How Apple Could Handle Copy and Paste in the iPhone

Discussion in 'iOS Blog Discussion' started by MacRumors, Jul 28, 2007.

  1. macrumors bot


    Apr 12, 2001

    One feature found to be missing from the iPhone is "Copy and Paste".

    If Apple decides to implement this feature in the iPhone, the obvious question becomes... how? The iPhone does not have the traditional menu bar to allow users to select "copy" or "paste". What's interesting is that Apple has tackled this issue before in the Newton -- Apple's now discontinued personal digital assistant.

    As the story goes, Apple wanted the Newton to have a true handheld operating system, rather than a shrunk down desktop operating system. Certain design features, such as Copy/Paste, exemplified this design goal.

    Read more
  2. macrumors 68020


    Jan 26, 2003
    Why would the iPhone rely on 10+ year old technology like the Newton? It has one massive advantage over the Newton: multitouch. Why not allow a user to tap-and-hold in one location of text and tap-and-hold in another location. After a second, the system would highlight the text between the taps and voila, selected text to drag around. Or maybe tapping inside the selected area copies, double-tapping cuts, etc. Why rely on what was essentially a kludge (those oddball gestures) on the Newton for the iPhone?
  3. macrumors 68040


    Feb 6, 2007
    I like that idea of using the multitouch. Ive played around with that on the iphone and its really fun, would love to be able to place one finger at the beginning of text and another finger at the end of the text to highlight it all. Brilliant, and probably the most logical way to do it.
  4. macrumors 65816


    Oct 12, 2006
    Pasadena, CA
    I would think with multitouch technology, gestures could be used for commands such as copy and paste.
  5. macrumors 68040


    Feb 6, 2007
    Exactly =] Apple will do it...i hope...
  6. arn
    macrumors god


    Staff Member

    Apr 9, 2001
    I think the beauty of the implementation is making the clipboard a special location on the screen (the edge) - and more natural than a gesture (what would that be?). You can select the text how you want (multitouch), but you have to shrink it down into a smaller representation otherwise it will get "in the way" of your application you are trying to use.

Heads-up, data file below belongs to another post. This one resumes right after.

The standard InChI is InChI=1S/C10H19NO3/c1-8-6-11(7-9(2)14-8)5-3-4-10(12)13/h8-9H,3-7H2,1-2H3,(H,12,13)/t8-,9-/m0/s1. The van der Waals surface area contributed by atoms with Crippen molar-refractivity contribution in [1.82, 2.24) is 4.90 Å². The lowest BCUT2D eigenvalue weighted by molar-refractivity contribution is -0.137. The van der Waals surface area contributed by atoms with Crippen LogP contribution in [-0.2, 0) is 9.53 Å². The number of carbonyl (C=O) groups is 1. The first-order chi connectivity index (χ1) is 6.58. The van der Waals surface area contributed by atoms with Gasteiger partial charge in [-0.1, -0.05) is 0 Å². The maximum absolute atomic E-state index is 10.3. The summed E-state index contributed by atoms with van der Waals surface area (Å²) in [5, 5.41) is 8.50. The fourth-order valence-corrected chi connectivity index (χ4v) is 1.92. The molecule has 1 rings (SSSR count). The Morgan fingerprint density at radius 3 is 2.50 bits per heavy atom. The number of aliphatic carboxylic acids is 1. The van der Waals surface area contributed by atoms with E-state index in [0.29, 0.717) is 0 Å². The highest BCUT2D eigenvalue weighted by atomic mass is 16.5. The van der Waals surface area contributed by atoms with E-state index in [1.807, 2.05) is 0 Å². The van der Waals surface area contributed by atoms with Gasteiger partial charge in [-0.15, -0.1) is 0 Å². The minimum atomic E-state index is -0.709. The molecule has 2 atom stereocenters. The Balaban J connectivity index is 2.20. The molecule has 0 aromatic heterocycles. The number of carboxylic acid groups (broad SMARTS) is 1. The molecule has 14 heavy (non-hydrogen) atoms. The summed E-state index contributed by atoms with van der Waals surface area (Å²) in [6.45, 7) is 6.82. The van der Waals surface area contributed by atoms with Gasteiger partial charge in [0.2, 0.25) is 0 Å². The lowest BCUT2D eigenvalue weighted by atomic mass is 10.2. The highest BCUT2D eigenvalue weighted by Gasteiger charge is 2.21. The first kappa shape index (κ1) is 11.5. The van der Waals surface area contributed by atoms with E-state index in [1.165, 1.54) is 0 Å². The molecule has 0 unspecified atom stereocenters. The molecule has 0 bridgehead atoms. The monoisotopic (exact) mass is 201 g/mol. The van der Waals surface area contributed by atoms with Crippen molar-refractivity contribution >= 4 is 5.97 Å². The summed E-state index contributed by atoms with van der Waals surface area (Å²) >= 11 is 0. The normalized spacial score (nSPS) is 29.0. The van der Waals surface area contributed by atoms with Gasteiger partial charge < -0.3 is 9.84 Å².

With the multitouch, what if the text is larger than the viewable screen?

  7. macrumors 68020


    Jul 1, 2007
    Sherman Oaks
    I don't think it is about ten year old technology but an interesting design concept that is somewhat timeless in appeal.
  8. macrumors 6502


    May 31, 2005
    Nashville, TN
    Some form of a clipboard would be amazing. Going back 'old skewl' would be pretty great as well.
  9. macrumors regular

    Feb 5, 2004
    There is already a good thread here at Macrumors about copy/paste that has what I think would be a much better solution. It's not my idea but it involves a simple gesture and a UI element that remains onscreen. I believe the author was calling them "golden hoops," but the name isn't important. Once these elements were present, the user would be able to grab and slide them anywhere in a body of text. At that point, the gesture is repeated and a dialog appears asking for cut/copy. There is a more complete and detailed explanation in the original thead (including a very nicely
    made graphic).
  10. macrumors 68000

    Jun 25, 2003
    This is going to be difficult to do well.

    1. Tap, hold and drag would work to select text, but this gesture is already used to finely position the cursor within editable text fields. Maybe a double tap, hold and drag would work for selecting text, but its scope of action would have to be expanded to let it function on non-editable text, as on a Web page.

    Alternatively, if you could limit selections to editable text (i.e,. where the keyboard is displayed), you could add a key that would make the single tap, hold and drag select text rather than move the cursor.

    2. The next step is to indicate whether you want to cut or copy the highlighted text. A simple pop-up menu could work here. Tap and hold in the selection to display a menu with three options, cut, copy, and cancel (to deselect).

    3. The next step, indicating where to paste, is relatively easy, since it's no different than editing existing text now.